High Availability on Linux: The service IP address, part 2

In this second part of the article the service IP address is configured and the use of virtual network interface “dummy0” is explained.

Configuring the service IP address

As already mentioned in the first part, using “keepalived” -which implements the VRRP protocol-, we will assign an IP address to a node as starting point; and if it fails, that IP address will be automatically assigned to the slave node.

The configuration file for “keepalived” is “/etc/keepalived/keepalived.conf”. Each server will have its own file, very similar to its pair.

For the first node we execute the following:

For the second node, we execute:

The highlighted lines are those that differ depending on the node.

Consider this file generically:

Lines 1 to 3 are a global definitions block. In this cases we have only used “router_id” to identify the node when it exchanges VRRP information. Other functionality not shown here is notify by mail when a status change occurs.

Lines 5 to 29 defines an “VRRP instance”. An instance is a node group which communicates together exchanging status information following rules we specify.

Inside the VRRP instance we define the initial status (line 6) each server has: MASTER, which will have the service IP address assigned by default; or BACKUP, which will have it if the MASTER node doesn’t answer or notifies that some rule is not being followed.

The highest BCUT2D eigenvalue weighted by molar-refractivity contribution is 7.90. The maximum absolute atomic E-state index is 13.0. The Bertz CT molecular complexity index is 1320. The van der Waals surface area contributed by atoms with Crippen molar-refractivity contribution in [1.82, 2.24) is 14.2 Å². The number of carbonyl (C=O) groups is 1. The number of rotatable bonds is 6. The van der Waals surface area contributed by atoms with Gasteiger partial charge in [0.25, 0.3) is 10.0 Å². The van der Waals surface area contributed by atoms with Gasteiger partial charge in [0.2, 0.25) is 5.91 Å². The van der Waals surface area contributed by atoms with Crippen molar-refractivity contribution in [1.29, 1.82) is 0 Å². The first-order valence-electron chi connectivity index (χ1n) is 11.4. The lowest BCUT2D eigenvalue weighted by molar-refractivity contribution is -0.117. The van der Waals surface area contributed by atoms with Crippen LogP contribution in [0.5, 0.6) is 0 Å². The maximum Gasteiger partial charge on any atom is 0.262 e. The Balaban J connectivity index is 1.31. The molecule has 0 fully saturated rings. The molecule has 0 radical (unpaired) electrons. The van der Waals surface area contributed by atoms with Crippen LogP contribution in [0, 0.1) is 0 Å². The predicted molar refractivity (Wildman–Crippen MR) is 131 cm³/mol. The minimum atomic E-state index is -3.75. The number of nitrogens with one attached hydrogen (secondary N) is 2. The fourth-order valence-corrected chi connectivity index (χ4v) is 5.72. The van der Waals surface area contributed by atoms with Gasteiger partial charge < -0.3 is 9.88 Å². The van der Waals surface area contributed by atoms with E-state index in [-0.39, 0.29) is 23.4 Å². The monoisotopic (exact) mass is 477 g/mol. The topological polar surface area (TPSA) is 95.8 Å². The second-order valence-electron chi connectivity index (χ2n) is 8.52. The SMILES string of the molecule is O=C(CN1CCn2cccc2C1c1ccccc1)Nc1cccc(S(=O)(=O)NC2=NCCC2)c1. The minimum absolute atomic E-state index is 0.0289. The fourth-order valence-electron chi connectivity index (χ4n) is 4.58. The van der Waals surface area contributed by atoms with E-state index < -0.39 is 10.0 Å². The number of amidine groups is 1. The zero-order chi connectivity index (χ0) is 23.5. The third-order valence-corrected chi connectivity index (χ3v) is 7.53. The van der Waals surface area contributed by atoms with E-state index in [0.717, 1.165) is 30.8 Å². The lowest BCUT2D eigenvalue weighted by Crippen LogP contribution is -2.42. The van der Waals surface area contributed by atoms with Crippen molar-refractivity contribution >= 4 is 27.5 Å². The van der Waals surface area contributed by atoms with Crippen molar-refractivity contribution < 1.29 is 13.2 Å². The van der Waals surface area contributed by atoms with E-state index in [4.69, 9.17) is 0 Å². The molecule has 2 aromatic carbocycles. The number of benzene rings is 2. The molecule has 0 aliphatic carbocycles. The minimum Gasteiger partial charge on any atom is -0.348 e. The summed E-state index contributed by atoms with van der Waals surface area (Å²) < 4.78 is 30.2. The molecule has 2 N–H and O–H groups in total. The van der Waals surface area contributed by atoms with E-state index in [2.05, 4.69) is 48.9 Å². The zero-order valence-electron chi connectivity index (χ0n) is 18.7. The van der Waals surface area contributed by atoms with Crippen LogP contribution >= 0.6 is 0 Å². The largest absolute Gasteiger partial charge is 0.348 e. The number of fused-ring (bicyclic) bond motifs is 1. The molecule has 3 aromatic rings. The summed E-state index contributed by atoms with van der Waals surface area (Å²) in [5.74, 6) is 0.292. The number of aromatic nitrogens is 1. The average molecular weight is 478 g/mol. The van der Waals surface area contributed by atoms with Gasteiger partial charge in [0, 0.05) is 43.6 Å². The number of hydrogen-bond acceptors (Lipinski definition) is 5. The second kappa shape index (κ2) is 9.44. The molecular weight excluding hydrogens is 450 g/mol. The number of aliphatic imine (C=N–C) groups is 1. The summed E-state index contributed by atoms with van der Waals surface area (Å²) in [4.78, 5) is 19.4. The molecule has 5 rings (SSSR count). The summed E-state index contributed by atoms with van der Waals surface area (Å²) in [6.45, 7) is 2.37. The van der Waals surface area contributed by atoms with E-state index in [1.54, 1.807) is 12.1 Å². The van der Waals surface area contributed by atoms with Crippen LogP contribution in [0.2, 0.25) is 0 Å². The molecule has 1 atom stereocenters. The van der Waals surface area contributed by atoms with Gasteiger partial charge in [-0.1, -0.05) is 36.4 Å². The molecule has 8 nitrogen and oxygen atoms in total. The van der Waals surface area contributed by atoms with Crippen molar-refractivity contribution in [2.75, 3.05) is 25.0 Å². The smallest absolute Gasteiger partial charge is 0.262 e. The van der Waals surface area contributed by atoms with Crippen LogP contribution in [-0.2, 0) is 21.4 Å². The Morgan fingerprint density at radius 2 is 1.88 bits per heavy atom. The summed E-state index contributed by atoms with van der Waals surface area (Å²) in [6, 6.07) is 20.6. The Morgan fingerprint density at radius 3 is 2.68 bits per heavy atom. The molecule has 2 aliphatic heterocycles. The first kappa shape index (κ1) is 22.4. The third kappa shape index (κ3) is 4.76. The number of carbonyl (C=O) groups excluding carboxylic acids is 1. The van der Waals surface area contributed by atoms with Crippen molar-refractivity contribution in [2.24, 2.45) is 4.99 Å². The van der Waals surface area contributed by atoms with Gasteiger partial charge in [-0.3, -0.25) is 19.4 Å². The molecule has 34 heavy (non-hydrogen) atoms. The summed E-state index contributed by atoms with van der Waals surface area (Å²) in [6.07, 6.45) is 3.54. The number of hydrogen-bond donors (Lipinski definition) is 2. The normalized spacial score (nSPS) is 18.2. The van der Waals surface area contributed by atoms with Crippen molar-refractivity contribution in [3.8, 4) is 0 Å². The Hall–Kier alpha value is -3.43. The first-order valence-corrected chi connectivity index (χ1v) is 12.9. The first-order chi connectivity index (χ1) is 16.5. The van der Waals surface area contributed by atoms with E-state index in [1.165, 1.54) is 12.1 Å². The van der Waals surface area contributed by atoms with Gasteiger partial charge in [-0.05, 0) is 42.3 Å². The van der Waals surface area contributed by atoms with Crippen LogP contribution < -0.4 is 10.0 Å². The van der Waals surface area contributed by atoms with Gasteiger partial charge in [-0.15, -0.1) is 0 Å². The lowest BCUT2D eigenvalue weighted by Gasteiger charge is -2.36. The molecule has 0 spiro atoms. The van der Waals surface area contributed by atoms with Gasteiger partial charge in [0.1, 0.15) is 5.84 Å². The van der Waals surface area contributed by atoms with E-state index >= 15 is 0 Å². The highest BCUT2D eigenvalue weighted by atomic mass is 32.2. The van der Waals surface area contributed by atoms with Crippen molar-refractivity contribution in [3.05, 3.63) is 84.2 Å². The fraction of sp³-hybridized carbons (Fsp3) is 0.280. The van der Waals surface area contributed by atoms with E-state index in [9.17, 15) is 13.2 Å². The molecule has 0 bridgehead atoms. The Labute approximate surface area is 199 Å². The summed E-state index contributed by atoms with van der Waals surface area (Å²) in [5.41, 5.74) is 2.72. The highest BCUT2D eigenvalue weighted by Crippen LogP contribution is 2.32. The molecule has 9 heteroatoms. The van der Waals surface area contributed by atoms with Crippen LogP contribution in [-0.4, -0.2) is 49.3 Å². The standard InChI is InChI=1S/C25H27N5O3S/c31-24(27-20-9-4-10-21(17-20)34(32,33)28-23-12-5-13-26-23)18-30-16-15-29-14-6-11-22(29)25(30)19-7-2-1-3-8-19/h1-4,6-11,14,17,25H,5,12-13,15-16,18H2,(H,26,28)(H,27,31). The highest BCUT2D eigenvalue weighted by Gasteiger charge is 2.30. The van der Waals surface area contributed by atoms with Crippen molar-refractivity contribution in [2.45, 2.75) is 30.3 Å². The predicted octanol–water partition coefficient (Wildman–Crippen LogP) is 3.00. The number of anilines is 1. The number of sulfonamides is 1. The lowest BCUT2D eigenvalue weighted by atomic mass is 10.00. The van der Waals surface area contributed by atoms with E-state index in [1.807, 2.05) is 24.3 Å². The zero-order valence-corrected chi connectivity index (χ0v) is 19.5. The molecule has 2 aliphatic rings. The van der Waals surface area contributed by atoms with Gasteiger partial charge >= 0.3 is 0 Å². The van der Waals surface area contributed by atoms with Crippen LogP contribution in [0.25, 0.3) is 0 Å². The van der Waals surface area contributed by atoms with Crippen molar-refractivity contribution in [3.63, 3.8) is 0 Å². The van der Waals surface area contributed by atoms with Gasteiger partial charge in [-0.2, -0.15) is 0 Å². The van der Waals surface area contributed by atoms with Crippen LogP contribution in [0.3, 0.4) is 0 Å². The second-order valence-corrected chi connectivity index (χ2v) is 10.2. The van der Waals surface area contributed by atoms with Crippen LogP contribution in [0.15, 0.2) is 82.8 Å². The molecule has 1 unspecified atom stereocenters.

When a node in BACKUP status can’t communicate with the MASTER node, or the MASTER node informs the rules of the VRRP instance are not followed, the BACKUP node will take the MASTER status and the MASTER node will take the BACKUP states,

The information will be exchanged with a symmetric cipher over “eth0” network interface (line 7) to avoid that a malicious server alters the exchange of status information (lines 12 to 15).

VRRP is a protocol who exchanges status information using multicast network packets. As we only have two nodes, we will setup a direct communication between them –unicast– (lines 21 to 23) and we don’t use the network multicast traffic. Another reason to do this is the possibility that switch where nodes are connected has some multicast traffic filter.

In lines 17 to 19 we indicate that this VRRP instance must assign to “dummy0” network interface the service IP address “192.0.2.100/24”. This is where the IP (or IPs)  the node will have assigned if it’s in MASTER status are defined.

In lines 25 to 28 we define a VRRP rule to this instance: Check the “eth0” and “dummy0” network interfaces. If any of these interfaces aren’t available for whatever reason, then a notification is emitted and the BACKUP node assigns the service IP addresses to himself.

Finally we’ll restart the “keepalived” service on each node:

We may verify the correct “keepalived” start with the configuration shown above using the “journalctl” command:

For the first node we’ll see something like this:

We can see in the last two lines how a new master election is forced and how this node, “server-1”, is chosen as that (MASTER STATE).

We can also see that network interface “dummy0” has the IP address “192.0.2.100” assigned as it’s the MASTER:

On the second node we see:

In the last two lines we see this node gets an “higher priority” advice (from node “server-1”) and then it takes the BACKUP state.